45. Your’re talking crazy, ZayTonday!

    I mean, did you even see that FONT Cameron is using?!

    We need more people talking about that font. I mean, it’s just a rip-off of Papyrus! And this is supposed to be groundbreaking?! This man is some kind of VISIONARY?!

    No, I think we’re seeing some really cogent description of the FILM right here on these boards and no one is over-reacting at all. You, sir, are the crazy one!

  46. “Look at the trailer and imagine how many tech breakthroughs went into it. Stop comparing to Jurassic Park which had non-humanoid creatures — which were not the lead characters — and which were onscreen for a relatively short amount of time. Don’t forget it used animatronics too.”

    Yeah, but the JP effects were awesome. They still look great. They’re great because we’re not required to “look at it and imagine how many tech breakthroughs went into it,” because we’re too engrossed in the story. And so what if it used animatronics? It did so in a way that simply added to the visual marvel of it all.

    I don’t go the movies to appraise the time and effort involved in creating a computer graphic.

  47. Remember all of the hype before the Segway was released?

    James Cameron did himself no favors with talk of Avatar being a “game-changer”.

    If this movie doesn’t go large over the long term, it’s going to be referred to as the Segway of movie blockbusters.

  48. You joke but that font drives me as batty as Wells holding a conversation with a fat ginger. It is just the nasty glaze on the lemon loaf of that trailer, which I really am sure looks a lot better in IMAX 3-D but which really does look like the world’s best Clone Wars XBOX cut scene on my puny laptop screen.

  49. I can’t tell what’s going on with people’s reaction to this. The movie may suck, but by any reasonable standard, the trailer looks cool. If you only like Lars von Trier movies, this won’t be your cup of tea, but if you’re remotely interested in big sci-fi spectacles, then this is a fucking cool trailer.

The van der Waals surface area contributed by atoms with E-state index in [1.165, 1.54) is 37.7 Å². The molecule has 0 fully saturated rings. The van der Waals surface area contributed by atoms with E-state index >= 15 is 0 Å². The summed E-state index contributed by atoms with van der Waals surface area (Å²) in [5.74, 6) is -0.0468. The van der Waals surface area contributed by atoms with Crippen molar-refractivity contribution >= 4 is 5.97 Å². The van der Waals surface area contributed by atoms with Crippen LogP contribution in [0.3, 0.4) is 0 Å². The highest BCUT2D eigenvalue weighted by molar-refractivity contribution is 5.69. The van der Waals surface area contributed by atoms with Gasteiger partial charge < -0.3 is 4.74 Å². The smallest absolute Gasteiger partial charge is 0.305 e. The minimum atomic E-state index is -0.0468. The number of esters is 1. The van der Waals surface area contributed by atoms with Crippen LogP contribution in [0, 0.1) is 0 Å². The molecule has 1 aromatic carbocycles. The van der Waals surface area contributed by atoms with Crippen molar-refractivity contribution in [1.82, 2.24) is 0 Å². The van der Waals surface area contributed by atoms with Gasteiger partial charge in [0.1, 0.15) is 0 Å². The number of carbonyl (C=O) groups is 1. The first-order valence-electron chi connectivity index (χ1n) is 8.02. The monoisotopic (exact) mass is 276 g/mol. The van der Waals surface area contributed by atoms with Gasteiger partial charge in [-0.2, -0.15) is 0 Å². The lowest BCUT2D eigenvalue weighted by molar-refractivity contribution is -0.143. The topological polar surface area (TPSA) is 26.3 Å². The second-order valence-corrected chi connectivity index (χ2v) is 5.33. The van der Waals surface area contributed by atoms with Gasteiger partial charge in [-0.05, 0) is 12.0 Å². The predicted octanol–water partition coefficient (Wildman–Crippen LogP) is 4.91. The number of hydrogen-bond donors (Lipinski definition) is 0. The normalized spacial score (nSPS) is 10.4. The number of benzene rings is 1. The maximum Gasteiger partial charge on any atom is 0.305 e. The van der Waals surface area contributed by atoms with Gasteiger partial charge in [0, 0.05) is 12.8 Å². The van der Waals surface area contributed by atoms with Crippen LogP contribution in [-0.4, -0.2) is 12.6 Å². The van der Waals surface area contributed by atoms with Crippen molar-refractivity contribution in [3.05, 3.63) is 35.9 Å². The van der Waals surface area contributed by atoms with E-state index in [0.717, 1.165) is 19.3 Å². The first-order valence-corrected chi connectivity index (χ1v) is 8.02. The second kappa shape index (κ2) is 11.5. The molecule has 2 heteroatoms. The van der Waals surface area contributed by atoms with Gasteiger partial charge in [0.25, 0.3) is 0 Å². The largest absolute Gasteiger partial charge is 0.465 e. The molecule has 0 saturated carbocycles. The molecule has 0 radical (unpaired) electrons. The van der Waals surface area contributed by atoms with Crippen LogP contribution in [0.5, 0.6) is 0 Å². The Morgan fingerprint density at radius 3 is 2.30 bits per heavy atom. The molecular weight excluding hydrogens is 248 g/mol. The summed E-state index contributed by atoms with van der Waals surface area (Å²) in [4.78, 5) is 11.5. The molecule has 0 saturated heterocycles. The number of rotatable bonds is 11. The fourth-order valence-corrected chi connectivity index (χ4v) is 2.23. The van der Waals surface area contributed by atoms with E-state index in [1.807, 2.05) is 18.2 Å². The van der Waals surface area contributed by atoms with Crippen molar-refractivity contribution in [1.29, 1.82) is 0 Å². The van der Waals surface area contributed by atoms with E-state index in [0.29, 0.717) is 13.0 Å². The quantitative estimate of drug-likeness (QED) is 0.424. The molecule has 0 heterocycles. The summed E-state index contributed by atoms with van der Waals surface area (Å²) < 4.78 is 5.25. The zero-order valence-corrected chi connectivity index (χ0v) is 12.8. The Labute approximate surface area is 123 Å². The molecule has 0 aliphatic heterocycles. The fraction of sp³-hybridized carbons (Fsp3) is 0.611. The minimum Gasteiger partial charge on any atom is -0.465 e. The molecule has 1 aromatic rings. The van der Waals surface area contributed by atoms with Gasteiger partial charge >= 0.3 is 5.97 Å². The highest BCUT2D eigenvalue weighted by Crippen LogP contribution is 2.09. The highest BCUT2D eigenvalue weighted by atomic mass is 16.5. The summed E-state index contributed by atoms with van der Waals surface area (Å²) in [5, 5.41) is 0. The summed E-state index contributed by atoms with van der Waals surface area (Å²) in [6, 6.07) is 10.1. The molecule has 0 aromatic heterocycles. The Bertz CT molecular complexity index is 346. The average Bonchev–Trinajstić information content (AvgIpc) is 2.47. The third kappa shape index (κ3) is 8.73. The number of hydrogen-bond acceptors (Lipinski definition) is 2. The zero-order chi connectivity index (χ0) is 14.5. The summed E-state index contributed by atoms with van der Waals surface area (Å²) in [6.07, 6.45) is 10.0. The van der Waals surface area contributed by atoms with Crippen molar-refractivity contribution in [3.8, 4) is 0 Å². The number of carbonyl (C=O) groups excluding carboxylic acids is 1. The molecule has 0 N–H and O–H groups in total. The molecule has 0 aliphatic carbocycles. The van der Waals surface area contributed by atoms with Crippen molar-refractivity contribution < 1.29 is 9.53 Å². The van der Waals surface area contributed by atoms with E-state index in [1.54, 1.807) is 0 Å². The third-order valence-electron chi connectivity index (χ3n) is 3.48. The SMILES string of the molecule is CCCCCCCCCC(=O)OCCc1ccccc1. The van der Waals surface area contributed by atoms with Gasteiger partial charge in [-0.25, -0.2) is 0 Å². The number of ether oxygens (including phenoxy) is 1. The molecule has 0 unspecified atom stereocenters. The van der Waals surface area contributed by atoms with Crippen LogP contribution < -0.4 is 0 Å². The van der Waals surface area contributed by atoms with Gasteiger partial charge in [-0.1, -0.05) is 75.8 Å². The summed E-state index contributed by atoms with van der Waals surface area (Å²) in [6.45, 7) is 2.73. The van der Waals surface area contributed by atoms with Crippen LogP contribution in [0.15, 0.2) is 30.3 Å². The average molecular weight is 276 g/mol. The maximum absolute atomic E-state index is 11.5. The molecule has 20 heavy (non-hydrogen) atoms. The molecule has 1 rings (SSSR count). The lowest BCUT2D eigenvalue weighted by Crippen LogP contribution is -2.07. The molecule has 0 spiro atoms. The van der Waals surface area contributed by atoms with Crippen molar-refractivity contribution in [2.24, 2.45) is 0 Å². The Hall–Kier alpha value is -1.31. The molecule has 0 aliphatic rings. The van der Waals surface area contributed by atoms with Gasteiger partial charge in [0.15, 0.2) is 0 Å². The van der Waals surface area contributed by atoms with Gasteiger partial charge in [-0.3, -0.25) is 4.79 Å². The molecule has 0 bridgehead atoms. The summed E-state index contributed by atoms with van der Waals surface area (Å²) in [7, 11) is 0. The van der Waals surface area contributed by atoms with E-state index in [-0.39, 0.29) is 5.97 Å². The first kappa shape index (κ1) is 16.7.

2 possibilities suggest themselves:
    1. I’m wrong. This trailer doesn’t look cool. In fact, nothing cool has happened since 1993, except for a couple of obscure-ass low-budget movies.
    2. The 12-year-old kids who watched “Jurassic Park” and T2 and got blown off their feet grew up into carping whiners who spend their free time bitching on Internet comment threads about how everything sucks and James Cameron is gay.

  50. “Look at the trailer and imagine how many tech breakthroughs went into it. Stop comparing to Jurassic Park which had non-humanoid creatures — which were not the lead characters — and which were onscreen for a relatively short amount of time. Don’t forget it used animatronics too.”

    And guess what? Jurassic Park worked.

    I get everything you’re saying Gnome. I even agree with most of it, on paper. I’m certainly not denying the craftsmanship involved– I know enough effects guys personally to admire what many of them can do, often with limited resources.

    I– and I think many here, and on AICN– are relaying a visceral reaction to a few minutes of footage, that’s all. Not judging a book by its cover– but certainly judging the cover of the book.

    I’m sure the effects look better on the big screen. ALL effects generally do, given not only the resolution possible but also the synthesis with a great sound system and the darkened, focused theater.

    And again, for the Nth time, 3D may be the most amazing thing about this, and once we see it, we may not freakin’ care what the Na’vi look like.

    But you know what? It’s an opinion, not an insult.

  51. And to add, the movie WILL be huge, that’s undeniable. Hell, I’ll pay to see it, full price, opening night.

    But I’m not an iota more interested in seeing it than I was this time yesterday.

  52. I live in the middle of nowhere in Pennsylvania. The nearest theater participating in “Avatar Day” is about two hours away. So after seeing this footage I guess on one hand I’m disappointed because I expected it to be something more than it is, but on the other hand I’m very relieved that I didn’t participate in that whole “waiting online to get a ticket to go see a commercial for a movie” shenanigans. Not for this, anyway.

  53. David F: The 2D version of the film will be in 2.35 ratio. The 3D version will be 1.85. Cameron mentioned this in a letter sent to AICN. He said there was no technical reason, he just personally preferred the look of 3D in that ratio.

  54. One note on the JP vs. Avatar reactions. We’ve all (one hopes at this point) SEEN Jurassic Park. Do you remember the trailer?